At some point, you should have your IUD removed. Why? Well, because IUDs don’t dissolve and can not remain in your uterus forever. And, for the most part, they also will not come out on their own.
The fantastic news is you don’t need to be afraid to get your IUD removed. The IUD removal process is often easier, way less painful, and quicker than your IUD insertion.
I also cannot stress this enough: Even though it could be tempting, but you should never try to eliminate your IUD by yourself. The same holds for asking a buddy (or a different unqualified person) to do this since this may lead to serious damage.
You might have a lot of explanations for why you’d want your IUD removed. These can include:
- A desire to become pregnant
- unwanted effects that you can no longer endure
- creating an infection
- simply just not enjoying with an IUD
Another Significant reason why you must get your IUD removed is because it is no more effective:
- Mirena IUD — should be removed once you’ve had it for five decades
- Skyla IUD – should be removed once you’ve had it for three decades
- ParaGard IUD — should be removed as Soon as You’ve had it for 10 years
Some women believe they want their IUD removed if they switch partners. This is not correct. Your IUD will keep working just as effectively no matter how many sexual partners you have, so this really is not a reason behind the IUD removal.
An IUD can be removed at any time during your menstrual cycle. That being said, studies have revealed that it could be a bit simpler to remove an IUD while you’re in your period. This is because your cervix is obviously softened during this time period.
- Much like throughout your IUD insertion, your doctor may begin your IUD removal by determining the position of your uterus.
- A speculum may be inserted to separate the walls of the anus.
- Your physician will look for your IUD strings. Then, the doctor will use forceps to securely grasp the IUD strings. Your doctor will gradually pull the IUD strings.
- The elastic arms of the IUD will fold up since the IUD slides through the opening of the cervix.
And… then your IUD removal is over! It really only takes a few minutes, and it isn’t really painful.
For the majority of women, an IUD removal is generally a routine and straightforward process. But in some cases, your physician might not have the ability to locate your IUD strings.
If this happens, it’s most likely because your strings have slipped up into the cervical canal, which can happen if they had been cut too short (possibly when you had your IUD added or if you asked to have them shortened because your spouse was able to feel them through intercourse ). Buteven if your IUD strings were initially cut to the recommended span, this might still happen.
So, now what? Your physician might try to locate the strings by using an ultrasound. If they’ve slipped into your cervical canal, your health care provider will attempt to gently pull them out of your cervix with narrow forceps, tweezers, or cotton-tipped swabs.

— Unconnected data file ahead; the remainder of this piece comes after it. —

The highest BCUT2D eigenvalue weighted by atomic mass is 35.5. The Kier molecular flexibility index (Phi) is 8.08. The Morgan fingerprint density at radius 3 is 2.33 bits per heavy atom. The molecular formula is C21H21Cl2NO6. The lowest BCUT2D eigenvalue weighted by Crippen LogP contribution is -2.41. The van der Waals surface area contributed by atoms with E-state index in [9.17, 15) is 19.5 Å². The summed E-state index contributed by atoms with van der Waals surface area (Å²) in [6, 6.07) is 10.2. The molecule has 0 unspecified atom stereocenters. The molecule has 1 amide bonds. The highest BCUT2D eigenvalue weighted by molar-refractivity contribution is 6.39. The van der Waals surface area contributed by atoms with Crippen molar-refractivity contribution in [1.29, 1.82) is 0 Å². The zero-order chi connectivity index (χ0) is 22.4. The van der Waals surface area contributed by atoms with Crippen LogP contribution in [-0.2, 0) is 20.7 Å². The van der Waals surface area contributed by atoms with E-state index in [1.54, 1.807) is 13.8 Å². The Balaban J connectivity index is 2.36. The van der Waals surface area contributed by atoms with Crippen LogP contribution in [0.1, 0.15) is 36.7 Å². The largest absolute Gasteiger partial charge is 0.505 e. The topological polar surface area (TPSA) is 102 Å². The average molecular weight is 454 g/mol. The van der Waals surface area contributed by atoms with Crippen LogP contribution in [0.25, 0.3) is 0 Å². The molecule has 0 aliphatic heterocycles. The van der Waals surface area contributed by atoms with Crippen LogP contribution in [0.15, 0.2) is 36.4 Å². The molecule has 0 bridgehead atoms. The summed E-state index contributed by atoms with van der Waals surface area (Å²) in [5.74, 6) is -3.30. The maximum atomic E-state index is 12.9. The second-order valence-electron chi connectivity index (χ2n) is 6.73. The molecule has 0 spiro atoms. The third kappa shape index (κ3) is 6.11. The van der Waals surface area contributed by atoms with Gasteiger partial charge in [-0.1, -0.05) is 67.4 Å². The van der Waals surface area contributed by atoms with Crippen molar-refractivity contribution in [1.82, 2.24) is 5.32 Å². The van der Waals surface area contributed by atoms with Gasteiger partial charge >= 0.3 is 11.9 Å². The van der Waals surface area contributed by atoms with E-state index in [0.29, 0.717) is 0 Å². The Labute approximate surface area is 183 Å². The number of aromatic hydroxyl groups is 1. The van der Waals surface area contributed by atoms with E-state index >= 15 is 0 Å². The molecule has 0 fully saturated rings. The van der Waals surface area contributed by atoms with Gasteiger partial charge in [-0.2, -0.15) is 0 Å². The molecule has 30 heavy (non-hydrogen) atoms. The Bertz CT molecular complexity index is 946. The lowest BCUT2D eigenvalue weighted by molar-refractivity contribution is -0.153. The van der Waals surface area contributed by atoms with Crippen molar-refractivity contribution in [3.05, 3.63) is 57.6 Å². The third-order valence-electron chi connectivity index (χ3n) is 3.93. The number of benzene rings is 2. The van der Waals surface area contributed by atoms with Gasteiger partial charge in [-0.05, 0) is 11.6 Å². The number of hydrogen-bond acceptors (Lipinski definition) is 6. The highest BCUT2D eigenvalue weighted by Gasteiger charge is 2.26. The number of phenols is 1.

When the strings are pulled out and to your vaginal canal, then the IUD removal will continue as mentioned above.
It may also be possible that the strings have become into the uterus. If that is the case, your doctor may use a solid (a measuring tool ) or a sonogram to make sure that the IUD remains in the uterus (and did not come out without you realizing it).
If your IUD strings cannot be located, but your doctor has confirmed that the IUD is still in place, your IUD can be removed from the uterus with forceps or tweezer-like clamps. Do not worry, though. Your doctor will be very careful to ensure that your uterus doesn’t become injured in this process.
Very rarely, an IUD may have become stuck at the uterine wall and it cannot easily be pulled out. Your doctor can use different methods, such as ultrasound, hysterography (x-rays of the uterus after giving you a contrast medium), or hysteroscopy (direct viewing of the uterus with a fiber-optic instrument) to establish if this has taken place.
If your IUD is trapped on your uterus, your physician might need to dilate your cervix and use forceps to remove your IUD. If it happens during your IUD removal, then it’s extremely likely that your physician will give you a local anesthetic to reduce any pain or distress.
You may easily have a new Mirena, Skyla, or ParaGard IUD inserted immediately after your previous IUD is eliminated. This can be done in one office visit (as long as there are no complications).
Scheduling the Procedure
When planning the day to your IUD removal, figure out if this day is near the time which you are ovulating. If you’ve had sex right before your IUD is removed (and you’re ovulating around that time), you might be at risk to become pregnant.
Sperm can live in the vagina for up to five days. Therefore, for an example, let us say that you’re advised to have your IUD removed on June 12.
- Well, you decide to have sex (one final time!) on June 10.
- Then you have your IUD removed on June 12.
- Should you ovulate on June 12, June 13, or June 14, you might become pregnant since the semen (from your sex June 10) can nevertheless be inside of you–only waiting to fertilize an egg.
It’s probably a good idea to not have any gender (unless you use a condom) for a minumum of one week prior to your IUD removal. This will lower the odds of conception during humid days.
Furthermore, in case you opt to schedule your IUD removal anytime other than when you’re on your period, speak to your doctor about beginning a new birth control procedure seven days before that your IUD is eliminated. This way, in the event that you switched to a hormonal contraceptive, it is going to be working by the time that your IUD is removed.